Congressman Matt Rosendale Explains ‘No’ Vote for ‘Juneteenth’
When Montana’s U.S. Representative Matt Rosendale cast one of the 14 ‘no’ votes this week to establish the ‘Juneteenth National Independence Day’, he came under withering criticism for racism.
KGVO spoke to Rosendale this week and asked him to explain his vote to our listeners.
“The official title of that legislation is Juneteenth National Independence Day,” said Rosendale. “Now, I think everyone across the state of Montana recognizes the Fourth of July as National Independence Day. That's when we celebrate the signing of the Declaration of Independence and our separation from England and the crown.”
Rosendale explained his opposition to the proposed holiday.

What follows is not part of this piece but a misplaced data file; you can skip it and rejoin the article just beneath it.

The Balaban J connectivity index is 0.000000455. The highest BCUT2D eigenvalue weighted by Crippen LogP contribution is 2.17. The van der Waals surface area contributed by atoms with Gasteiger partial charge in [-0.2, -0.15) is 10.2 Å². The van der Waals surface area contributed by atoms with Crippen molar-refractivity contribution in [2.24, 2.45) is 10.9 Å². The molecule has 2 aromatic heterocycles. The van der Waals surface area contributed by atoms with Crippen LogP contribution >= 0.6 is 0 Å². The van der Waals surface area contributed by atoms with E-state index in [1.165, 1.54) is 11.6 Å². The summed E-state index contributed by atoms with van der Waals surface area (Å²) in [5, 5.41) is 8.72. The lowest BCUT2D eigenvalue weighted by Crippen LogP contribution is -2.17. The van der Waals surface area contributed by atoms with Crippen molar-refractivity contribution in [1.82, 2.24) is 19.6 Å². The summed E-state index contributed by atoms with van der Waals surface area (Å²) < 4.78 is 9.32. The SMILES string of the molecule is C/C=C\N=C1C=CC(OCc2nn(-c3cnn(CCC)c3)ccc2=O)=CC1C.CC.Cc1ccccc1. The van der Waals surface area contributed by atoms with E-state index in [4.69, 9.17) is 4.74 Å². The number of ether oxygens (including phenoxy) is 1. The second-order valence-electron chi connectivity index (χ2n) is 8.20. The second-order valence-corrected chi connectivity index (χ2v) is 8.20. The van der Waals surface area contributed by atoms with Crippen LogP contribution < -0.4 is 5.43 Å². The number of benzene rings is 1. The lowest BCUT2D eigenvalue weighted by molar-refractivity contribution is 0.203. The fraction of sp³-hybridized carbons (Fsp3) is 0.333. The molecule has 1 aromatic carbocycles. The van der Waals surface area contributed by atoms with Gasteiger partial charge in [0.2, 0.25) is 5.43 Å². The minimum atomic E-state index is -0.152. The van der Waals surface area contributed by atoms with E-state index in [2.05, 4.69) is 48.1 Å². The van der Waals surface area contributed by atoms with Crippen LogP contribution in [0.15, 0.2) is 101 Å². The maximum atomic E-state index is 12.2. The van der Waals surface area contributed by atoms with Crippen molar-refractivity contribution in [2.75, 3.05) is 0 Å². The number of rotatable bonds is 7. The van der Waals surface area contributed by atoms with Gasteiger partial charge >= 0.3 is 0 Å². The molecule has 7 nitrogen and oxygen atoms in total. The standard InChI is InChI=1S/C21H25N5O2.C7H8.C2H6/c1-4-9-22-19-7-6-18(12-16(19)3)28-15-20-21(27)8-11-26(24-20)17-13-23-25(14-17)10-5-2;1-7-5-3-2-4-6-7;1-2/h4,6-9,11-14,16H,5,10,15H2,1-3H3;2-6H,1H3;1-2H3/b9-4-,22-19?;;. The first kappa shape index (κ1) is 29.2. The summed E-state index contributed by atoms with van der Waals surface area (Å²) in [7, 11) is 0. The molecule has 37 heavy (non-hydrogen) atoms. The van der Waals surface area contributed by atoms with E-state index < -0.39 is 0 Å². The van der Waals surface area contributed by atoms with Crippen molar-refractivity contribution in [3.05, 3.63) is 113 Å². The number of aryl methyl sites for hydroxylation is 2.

“This is yet just another attempt by the hard left to divert attention away from that to make Americans feel bad about who they are and to try to separate us into these categories,” he said.
Rosendale said he also celebrates the Emancipation Proclamation that abolished slavery in the United States.
I have absolutely full support for celebrating the Emancipation Proclamation that freed slaves,” he said. “By the way, it was Abraham Lincoln who led the charge, and he was a Republican. We (Republicans) celebrate regularly across the state at our Lincoln-Reagan dinners.”
“They are the ones who have suppressed people,” he said. “They have oppressed people and have tried to make folks of all colors dependent upon the government. And so while I sure celebrate emancipation and the freedom of slaves, what I will not do is confuse the two issues because national Independence Day is the fourth of July.”
Despite Rosendale’s opposition, The House of Representatives overwhelmingly passed legislation this week to establish Juneteenth National Independence Day, a federal holiday to commemorate the end of chattel slavery in the United States.
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